Insect gut immunity plays a key role in defense against microorganism infection. The knowledge of insect gut immunity has been obtained mostly from Drosophila melanogaster. Little is known about gut immunity in the diamondback moth, Plutella xylostella (L.), a pest destroying cruciferous crops worldwide. In this study, expressions of the immune-related genes in the midgut of Pxylostella orally infected with Staphylococcus aureusEscherichia coli and Pichia pastoris were profiled by RNA-seq and qRT-PCR approaches. The results revealed that the Toll, IMD, JNK and JAK-STAT pathways and possibly the prophenoloxidase activation system in Pxylostella could be activated by oral infections, and moricins, gloverins and lysozyme2 might act as important effectors against microorganisms. Subsequent knock-down of IMD showed that this gene was involved in regulating the expression of down-stream genes in the IMD pathway. Our work indicates that the Toll, IMD, JNK and JAK-STAT pathways may synergistically modulate immune responses in the Pxylostella midgut, implying a complex and diverse immune system in the midgut of insects.

    Read the article 

    Categories: Updates of the Chair

  • Vasseur publishes new article in Ambio: A Journal of the Human Environment

    Liette Vasseur has published a new article, “Complex problems and unchallenged solutions: Bringing ecosystem governance to the forefront of the UN sustainable development goals” in Ambio: A Journal of the Human Environment. The article was co-authored with Darwin HorningMary Thornbush, Emmanuelle Cohen-Shacham, Angela Andrade, Ed Barrow, Steve R. Edwards, Piet Wit, and Mike Jones.

    Read the publisher’s abstract:

    Sustainable development aims at addressing economic, social, and environmental concerns, but the current lack of responsive environmental governance hinders progress. Short-term economic development has led to limited actions, unsustainable resource management, and degraded ecosystems. The UN Sustainable Development Goals (SDGs) may continue to fall short of achieving significant progress without a better understanding of how ecosystems contribute to achieving sustainability for all people. Ecosystem governance is an approach that integrates the social and ecological components for improved sustainability and includes principles such as adaptive ecosystem co-management, subsidiarity, and telecoupling framework, as well as principles of democracy and accountability. We explain the importance of ecosystem governance in achieving the SDGs, and suggest some ways to ensure that ecosystem services are meaningfully considered. This paper reflects on how integration of these approaches into policies can enhance the current agenda of sustainability.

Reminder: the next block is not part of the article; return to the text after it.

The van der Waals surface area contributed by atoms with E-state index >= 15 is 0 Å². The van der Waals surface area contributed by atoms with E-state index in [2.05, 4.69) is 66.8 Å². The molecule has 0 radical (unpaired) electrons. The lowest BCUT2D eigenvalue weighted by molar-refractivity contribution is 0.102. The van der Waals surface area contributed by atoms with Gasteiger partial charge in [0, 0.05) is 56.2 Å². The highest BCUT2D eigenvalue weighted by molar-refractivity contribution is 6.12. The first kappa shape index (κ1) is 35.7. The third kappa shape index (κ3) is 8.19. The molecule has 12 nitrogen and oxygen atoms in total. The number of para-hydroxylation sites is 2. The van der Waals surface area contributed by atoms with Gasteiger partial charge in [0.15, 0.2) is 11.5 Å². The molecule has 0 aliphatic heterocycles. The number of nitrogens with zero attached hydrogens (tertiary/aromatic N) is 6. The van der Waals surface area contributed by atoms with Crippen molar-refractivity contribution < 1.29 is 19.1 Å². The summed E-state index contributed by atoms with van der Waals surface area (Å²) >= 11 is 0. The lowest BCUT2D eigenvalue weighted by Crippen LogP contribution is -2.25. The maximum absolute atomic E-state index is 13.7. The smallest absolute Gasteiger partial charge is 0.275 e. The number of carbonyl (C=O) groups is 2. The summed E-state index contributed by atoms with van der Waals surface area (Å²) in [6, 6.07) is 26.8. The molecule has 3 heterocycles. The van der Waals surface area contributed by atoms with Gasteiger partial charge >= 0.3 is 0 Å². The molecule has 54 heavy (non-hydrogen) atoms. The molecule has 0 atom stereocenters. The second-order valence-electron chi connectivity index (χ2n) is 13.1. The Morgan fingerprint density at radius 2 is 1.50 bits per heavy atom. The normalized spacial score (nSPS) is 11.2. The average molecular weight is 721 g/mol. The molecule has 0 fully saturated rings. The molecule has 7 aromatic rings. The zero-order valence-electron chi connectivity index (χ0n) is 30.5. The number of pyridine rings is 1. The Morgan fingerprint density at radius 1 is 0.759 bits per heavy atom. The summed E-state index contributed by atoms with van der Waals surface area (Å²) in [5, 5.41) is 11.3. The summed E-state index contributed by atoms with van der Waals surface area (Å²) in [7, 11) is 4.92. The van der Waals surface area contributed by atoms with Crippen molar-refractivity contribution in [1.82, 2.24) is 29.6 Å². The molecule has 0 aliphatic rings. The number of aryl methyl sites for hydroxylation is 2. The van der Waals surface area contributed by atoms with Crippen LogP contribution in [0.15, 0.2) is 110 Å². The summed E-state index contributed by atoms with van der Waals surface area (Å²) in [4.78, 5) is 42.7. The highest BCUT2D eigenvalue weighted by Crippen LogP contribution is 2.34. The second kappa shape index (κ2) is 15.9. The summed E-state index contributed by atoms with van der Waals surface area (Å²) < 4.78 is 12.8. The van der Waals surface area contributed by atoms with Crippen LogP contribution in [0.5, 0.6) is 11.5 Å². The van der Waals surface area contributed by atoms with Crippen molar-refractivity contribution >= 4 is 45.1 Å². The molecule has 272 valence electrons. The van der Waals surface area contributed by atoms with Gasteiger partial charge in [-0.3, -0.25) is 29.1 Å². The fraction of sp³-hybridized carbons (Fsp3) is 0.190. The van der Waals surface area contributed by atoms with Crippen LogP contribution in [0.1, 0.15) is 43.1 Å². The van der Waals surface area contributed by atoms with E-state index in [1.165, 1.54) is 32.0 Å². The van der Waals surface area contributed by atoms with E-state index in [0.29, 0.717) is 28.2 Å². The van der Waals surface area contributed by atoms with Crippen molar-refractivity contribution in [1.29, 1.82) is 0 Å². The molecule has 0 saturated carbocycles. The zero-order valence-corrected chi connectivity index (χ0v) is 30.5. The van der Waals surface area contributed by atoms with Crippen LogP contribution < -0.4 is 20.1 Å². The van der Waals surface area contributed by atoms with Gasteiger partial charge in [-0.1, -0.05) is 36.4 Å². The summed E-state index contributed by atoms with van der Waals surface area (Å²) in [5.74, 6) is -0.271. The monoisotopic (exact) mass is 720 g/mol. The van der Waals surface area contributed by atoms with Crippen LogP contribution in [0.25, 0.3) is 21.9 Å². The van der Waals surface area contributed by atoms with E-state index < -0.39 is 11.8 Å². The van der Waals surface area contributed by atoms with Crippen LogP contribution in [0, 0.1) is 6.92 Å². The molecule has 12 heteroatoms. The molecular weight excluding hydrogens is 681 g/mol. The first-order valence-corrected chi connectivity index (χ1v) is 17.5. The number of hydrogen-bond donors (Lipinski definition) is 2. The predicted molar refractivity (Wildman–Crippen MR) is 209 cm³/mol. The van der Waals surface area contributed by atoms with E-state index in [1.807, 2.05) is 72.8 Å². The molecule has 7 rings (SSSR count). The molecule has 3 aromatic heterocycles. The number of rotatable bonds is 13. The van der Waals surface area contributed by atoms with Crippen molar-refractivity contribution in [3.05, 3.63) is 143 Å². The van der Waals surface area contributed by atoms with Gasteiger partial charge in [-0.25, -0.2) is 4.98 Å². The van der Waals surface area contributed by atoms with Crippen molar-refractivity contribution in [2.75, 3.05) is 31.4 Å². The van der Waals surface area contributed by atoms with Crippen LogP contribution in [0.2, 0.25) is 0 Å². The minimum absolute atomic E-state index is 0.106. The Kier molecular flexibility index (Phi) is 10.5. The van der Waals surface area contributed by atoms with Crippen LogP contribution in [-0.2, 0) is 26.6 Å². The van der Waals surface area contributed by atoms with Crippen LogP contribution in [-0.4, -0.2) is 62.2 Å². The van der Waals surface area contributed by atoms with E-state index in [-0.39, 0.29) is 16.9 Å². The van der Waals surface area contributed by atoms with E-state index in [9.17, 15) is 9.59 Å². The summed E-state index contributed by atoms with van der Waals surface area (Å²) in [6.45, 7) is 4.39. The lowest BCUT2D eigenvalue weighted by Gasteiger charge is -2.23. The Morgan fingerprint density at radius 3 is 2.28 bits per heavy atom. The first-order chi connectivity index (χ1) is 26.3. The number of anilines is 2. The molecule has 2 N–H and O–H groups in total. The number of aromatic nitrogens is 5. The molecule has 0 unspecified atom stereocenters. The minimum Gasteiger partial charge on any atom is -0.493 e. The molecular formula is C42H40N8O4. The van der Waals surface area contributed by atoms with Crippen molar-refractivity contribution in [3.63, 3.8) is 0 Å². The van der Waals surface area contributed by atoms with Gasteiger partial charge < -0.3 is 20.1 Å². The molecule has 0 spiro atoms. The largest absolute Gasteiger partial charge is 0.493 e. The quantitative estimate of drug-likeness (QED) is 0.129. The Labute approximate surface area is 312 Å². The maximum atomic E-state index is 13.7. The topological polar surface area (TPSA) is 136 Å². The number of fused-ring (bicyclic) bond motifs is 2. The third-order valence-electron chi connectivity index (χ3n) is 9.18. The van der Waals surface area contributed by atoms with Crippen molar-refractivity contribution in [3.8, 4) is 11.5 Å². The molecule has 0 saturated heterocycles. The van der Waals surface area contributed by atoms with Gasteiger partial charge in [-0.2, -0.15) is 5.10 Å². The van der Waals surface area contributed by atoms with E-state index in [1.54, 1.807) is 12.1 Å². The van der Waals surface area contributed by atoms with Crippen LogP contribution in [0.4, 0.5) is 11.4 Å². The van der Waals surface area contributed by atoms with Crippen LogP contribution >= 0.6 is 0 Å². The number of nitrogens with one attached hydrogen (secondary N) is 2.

Read the article

    Categories: Updates of the Chair

  • Liette Vasseur appointed as president of CCUNESCO’s Natural, Social, and Human Sciences Sectoral Commission

    Vasseur, right, is pictured here with Sébastien Goupil, General Secretary of CCUNESCO, centre, and Louise Vandelac, former Chair of the Canadian Commission for UNESCO’s Sectoral Commission on Human, Social and Natural Sciences.

    Congratulations to UNESCO Chairholder Liette Vasseur, who was appointed as the new President of the Canadian Committee for the United Nations Educational, Scientific and Cultural Organization (CCUNESCO)’s Natural, Social, and Human Sciences Sectoral Commission last week!

    The Natural, Social, and Human Sciences Sectoral commission is an 11-member group of Canadian scientists, academics and others providing knowledge and expertise on a range of issues. These include: social and environmental impacts of climate change; conservation of natural heritage and water resources; inclusion of newcomers and vulnerable groups; reconciliation between Indigenous and non-Indigenous people; youth engagement; and measures to fight discrimination, racism, violence, bullying and radicalization.

    “We’re producing refection papers on some of the topics we believe are important, to come up with a long-range vision of how Canadians and the federal government can implement various actions related to sustainability,” Vasseur said.

    The Sectoral Commission advises CCUNESCO on the organization’s programs and activities in these areas. In turn, CCUNESCO, operating under the Canada Council for the Arts, seeks to connect Canadians to the broader work of UNESCO, whose work “contributes to a peaceful, equitable and sustainable future that leaves no one behind.”

    Categories: Updates of the Chair